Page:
Sadness of Coming to the end:  The Year of Saint Paul


This has been a wonderful year for me to be involved with the larger Christian community in celebrating the 2000th birthday of the Apostle Paul. Of course we’re really not saying goodbye to the Apostle of Liberty, how could we without saying goodbye to the Holy Scriptures themselves. But I do have a certain sadness in seeing yet another golden opportunity to celebrate our Christian unity with the universal community of faith pass into history.

So as I post my final attempt to look at Saint Paul’s influence on the Christian Church, I’ve decided to return to an old friend mentioned early in this series, James S.Stewart, author of “A Man in Christ“, first published in London in 1935.

The Vital Religion of Jesus Christ

One thing I’ve been able to do in this ‘Year of Saint Paul’, through my own study as well as looking at countless blogs and essays, including those of Pope Benedict XVI, is put to the test a working hypothesis regarding what Saint Paul contributes to the whole narrative of Holy Scripture- the unfolding drama of redemptive history.

Thank you for taking an interest in my personal journey of faith. So once more I come back to that hypothesis: that the Apostle Paul does play a rather decisive role/function in the Biblical narrative that centers on Jesus of Nazareth. In fact, I’m now ready to advance that hypothesis a step further, and say that Paul the Apostle is in himself and his writings the greatest interpreter of what James Stewart calls, “The Vital Religion of Jesus Christ“.

Paul or Paulism: The Great Dilemma

When Saint Paul composed his great hymn of Praise to Love (I Corinthians 13), he began by distinguishing between the vital religion of Jesus Christ, as it had gripped his own experience, and certain more or less imperfect and unbalanced forms of religion, which from that day to this have sheltered themselves under the name of Christianity.”

This is the dilemma for the Christian Church today in the age of the international blogging community just as it has been down through the years of Christianity: the distortions of “the vital religion of Jesus Christ” in all the different views of that religion that are out there in the real world of hurting, lonely, lost, suffering, humanity. These distortions is what the world sees and feels around them instead of the authentic Christ of the New Testament Gospel. And frankly, this frustration at times almost overwhelms me. This is why I came to the place almost ten years ago, after a great deal of experiencing much of this frustration, where I intentionally made the decision to stop promoting any one “imperfect and unbalanced form of religion” as found in the religious ideologies of Christendom, and instead try to model and encourage everyone I could to get back to the original as found in the Biblical narrative itself. So I will leave you and the year of celebrating Saint Paul’s birth (even that is arbitrary) with these remarks with which James Stewart opened his book in 1935:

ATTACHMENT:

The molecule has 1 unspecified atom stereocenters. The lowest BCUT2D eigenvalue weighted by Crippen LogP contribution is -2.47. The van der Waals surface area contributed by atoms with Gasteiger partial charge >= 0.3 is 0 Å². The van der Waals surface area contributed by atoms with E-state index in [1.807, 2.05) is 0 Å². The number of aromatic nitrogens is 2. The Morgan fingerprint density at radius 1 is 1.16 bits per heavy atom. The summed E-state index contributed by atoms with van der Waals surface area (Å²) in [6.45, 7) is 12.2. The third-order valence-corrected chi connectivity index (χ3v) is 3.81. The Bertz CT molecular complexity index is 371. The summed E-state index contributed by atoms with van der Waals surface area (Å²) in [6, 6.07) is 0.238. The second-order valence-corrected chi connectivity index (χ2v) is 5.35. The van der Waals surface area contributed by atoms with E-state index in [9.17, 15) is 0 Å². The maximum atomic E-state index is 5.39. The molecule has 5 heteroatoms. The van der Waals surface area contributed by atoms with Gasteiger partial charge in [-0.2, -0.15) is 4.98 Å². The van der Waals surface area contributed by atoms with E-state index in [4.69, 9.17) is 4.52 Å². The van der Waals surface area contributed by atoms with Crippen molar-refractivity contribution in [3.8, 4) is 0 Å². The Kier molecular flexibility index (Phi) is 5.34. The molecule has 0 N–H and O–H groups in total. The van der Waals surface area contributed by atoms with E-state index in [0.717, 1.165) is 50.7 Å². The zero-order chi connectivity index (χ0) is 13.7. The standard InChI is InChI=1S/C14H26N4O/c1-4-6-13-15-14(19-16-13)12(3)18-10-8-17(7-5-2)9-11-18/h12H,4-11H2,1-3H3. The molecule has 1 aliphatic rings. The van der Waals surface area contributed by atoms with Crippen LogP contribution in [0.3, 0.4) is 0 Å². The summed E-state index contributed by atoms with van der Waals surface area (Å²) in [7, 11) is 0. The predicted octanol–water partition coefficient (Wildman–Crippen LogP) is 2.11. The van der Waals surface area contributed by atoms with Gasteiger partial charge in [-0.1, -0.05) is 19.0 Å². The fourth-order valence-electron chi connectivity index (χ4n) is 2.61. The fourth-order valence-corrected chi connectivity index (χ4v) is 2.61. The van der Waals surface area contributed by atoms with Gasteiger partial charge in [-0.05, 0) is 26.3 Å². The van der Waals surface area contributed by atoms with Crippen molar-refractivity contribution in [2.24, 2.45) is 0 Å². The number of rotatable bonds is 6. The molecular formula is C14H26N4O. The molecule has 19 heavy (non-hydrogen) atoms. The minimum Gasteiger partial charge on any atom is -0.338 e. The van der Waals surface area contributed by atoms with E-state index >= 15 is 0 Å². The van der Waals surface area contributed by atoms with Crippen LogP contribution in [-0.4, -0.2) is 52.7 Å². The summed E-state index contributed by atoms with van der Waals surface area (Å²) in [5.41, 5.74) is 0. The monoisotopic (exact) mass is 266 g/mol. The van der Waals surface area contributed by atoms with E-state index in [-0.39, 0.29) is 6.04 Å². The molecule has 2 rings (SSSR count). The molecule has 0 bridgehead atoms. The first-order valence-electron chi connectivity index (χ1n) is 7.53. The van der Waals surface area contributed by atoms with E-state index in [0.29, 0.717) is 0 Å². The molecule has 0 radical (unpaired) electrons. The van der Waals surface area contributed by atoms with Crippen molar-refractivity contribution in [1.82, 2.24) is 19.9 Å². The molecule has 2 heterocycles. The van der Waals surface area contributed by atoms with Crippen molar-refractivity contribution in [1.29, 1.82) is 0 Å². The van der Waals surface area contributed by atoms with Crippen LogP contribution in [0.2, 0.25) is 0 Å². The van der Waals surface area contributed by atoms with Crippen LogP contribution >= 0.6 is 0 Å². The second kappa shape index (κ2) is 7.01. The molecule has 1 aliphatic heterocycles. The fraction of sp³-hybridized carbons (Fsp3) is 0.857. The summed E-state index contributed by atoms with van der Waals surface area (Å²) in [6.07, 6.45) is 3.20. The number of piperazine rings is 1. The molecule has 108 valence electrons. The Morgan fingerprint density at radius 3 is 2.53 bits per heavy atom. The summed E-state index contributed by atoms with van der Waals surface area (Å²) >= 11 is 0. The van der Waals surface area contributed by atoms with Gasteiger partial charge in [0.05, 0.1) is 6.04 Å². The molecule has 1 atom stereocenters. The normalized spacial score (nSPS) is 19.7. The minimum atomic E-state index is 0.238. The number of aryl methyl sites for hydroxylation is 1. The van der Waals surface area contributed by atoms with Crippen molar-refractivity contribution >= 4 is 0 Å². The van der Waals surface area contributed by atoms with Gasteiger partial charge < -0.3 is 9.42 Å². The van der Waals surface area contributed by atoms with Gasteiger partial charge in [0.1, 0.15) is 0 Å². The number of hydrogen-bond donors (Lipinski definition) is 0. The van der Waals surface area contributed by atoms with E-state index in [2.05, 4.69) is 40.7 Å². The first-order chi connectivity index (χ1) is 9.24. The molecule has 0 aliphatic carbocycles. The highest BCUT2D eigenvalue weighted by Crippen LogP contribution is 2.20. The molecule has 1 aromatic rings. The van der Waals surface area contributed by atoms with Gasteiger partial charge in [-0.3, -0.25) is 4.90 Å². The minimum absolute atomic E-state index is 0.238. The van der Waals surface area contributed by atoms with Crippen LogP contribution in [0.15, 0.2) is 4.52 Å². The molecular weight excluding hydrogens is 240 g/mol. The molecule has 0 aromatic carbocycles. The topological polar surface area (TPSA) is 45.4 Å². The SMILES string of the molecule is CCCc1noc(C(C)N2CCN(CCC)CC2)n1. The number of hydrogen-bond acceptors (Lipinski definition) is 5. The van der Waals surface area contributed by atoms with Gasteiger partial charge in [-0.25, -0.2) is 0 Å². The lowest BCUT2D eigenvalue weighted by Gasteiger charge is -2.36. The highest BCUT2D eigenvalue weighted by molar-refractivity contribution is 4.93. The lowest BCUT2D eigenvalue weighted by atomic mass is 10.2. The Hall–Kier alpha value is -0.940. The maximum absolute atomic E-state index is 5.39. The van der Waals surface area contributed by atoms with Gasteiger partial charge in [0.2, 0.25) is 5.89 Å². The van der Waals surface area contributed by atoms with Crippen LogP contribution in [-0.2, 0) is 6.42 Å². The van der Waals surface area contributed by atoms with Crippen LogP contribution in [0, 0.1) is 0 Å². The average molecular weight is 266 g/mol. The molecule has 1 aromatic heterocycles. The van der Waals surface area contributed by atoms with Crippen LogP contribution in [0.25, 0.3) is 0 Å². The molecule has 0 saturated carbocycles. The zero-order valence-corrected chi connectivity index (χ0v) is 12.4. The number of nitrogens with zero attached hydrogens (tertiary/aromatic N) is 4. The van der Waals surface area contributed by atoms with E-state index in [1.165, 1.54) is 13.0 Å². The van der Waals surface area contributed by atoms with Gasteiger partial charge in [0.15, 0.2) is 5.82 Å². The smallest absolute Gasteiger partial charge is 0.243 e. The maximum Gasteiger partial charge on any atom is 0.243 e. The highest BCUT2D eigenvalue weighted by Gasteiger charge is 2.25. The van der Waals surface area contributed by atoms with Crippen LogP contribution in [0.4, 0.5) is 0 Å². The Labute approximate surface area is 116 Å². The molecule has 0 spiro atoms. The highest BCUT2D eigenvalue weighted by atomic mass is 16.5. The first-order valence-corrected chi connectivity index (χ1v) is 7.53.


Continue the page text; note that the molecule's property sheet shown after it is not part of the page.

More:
Gifts and graces which God intended to be the adornment of the Christian community may cease to be its adornment, and become its snare. “Though I speak with the tongues of men and angels”- that is religion as ecstatic emotionalism. “Though I have the gift of prophecy, and undersand all mysteries, and all knowledge”- that is religion as gnosis, intellectualism, speculation. “Though I have all faith, so that I could remove mountains”- that is religion as working energy. “Though I bestow all my goods to feed the poor”- that is the religion of humanitarianism. ” Though I give my body to be burned”- that is the religion of asceticism.

All these one-sided and patently inadequate representations of the Gospel, Paul expressly repudiates. Yet history, which has been unjust to many of its greatest men (and women), has given us from time to time, by the strange irony of fate, a Paul who is himself the type and embodiment of the very things against which he strove with might and main.